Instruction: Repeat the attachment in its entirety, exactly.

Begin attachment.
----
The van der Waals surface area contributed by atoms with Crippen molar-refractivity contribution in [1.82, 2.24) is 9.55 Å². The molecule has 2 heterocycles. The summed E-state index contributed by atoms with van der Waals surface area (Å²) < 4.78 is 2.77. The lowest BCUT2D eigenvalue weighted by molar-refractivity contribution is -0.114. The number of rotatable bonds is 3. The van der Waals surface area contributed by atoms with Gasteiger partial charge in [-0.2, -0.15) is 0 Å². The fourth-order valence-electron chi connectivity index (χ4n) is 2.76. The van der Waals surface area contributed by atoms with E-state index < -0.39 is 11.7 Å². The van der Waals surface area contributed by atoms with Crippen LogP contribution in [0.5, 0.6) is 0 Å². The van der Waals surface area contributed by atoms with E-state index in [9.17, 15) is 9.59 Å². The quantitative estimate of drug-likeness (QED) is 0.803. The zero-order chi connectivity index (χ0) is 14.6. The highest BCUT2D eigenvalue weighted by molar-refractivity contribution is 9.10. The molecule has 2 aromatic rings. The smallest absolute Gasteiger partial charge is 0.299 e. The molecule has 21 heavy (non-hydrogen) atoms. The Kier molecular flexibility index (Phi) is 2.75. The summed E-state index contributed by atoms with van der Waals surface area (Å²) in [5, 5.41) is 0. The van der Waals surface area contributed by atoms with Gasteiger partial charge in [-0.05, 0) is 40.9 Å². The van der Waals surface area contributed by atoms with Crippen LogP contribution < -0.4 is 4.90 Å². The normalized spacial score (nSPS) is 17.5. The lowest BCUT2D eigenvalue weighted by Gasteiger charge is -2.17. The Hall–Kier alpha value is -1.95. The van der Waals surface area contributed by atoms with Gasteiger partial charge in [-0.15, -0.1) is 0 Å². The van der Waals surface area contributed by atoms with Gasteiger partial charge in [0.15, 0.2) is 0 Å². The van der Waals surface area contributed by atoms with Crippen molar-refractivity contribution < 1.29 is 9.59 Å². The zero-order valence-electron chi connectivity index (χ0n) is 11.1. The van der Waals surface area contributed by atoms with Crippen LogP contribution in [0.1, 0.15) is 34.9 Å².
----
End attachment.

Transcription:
The van der Waals surface area contributed by atoms with Crippen molar-refractivity contribution in [1.82, 2.24) is 9.55 Å². The molecule has 2 heterocycles. The summed E-state index contributed by atoms with van der Waals surface area (Å²) < 4.78 is 2.77. The lowest BCUT2D eigenvalue weighted by molar-refractivity contribution is -0.114. The number of rotatable bonds is 3. The van der Waals surface area contributed by atoms with Gasteiger partial charge in [-0.2, -0.15) is 0 Å². The fourth-order valence-electron chi connectivity index (χ4n) is 2.76. The van der Waals surface area contributed by atoms with E-state index < -0.39 is 11.7 Å². The van der Waals surface area contributed by atoms with Crippen LogP contribution in [0.5, 0.6) is 0 Å². The van der Waals surface area contributed by atoms with E-state index in [9.17, 15) is 9.59 Å². The quantitative estimate of drug-likeness (QED) is 0.803. The zero-order chi connectivity index (χ0) is 14.6. The highest BCUT2D eigenvalue weighted by molar-refractivity contribution is 9.10. The molecule has 2 aromatic rings. The smallest absolute Gasteiger partial charge is 0.299 e. The molecule has 21 heavy (non-hydrogen) atoms. The Kier molecular flexibility index (Phi) is 2.75. The summed E-state index contributed by atoms with van der Waals surface area (Å²) in [5, 5.41) is 0. The van der Waals surface area contributed by atoms with Gasteiger partial charge in [-0.05, 0) is 40.9 Å². The van der Waals surface area contributed by atoms with Crippen LogP contribution < -0.4 is 4.90 Å². The normalized spacial score (nSPS) is 17.5. The lowest BCUT2D eigenvalue weighted by Gasteiger charge is -2.17. The Hall–Kier alpha value is -1.95. The van der Waals surface area contributed by atoms with Gasteiger partial charge in [-0.15, -0.1) is 0 Å². The van der Waals surface area contributed by atoms with Gasteiger partial charge in [0.15, 0.2) is 0 Å². The van der Waals surface area contributed by atoms with Crippen molar-refractivity contribution < 1.29 is 9.59 Å². The zero-order valence-electron chi connectivity index (χ0n) is 11.1. The van der Waals surface area contributed by atoms with Crippen LogP contribution in [0.1, 0.15) is 34.9 Å².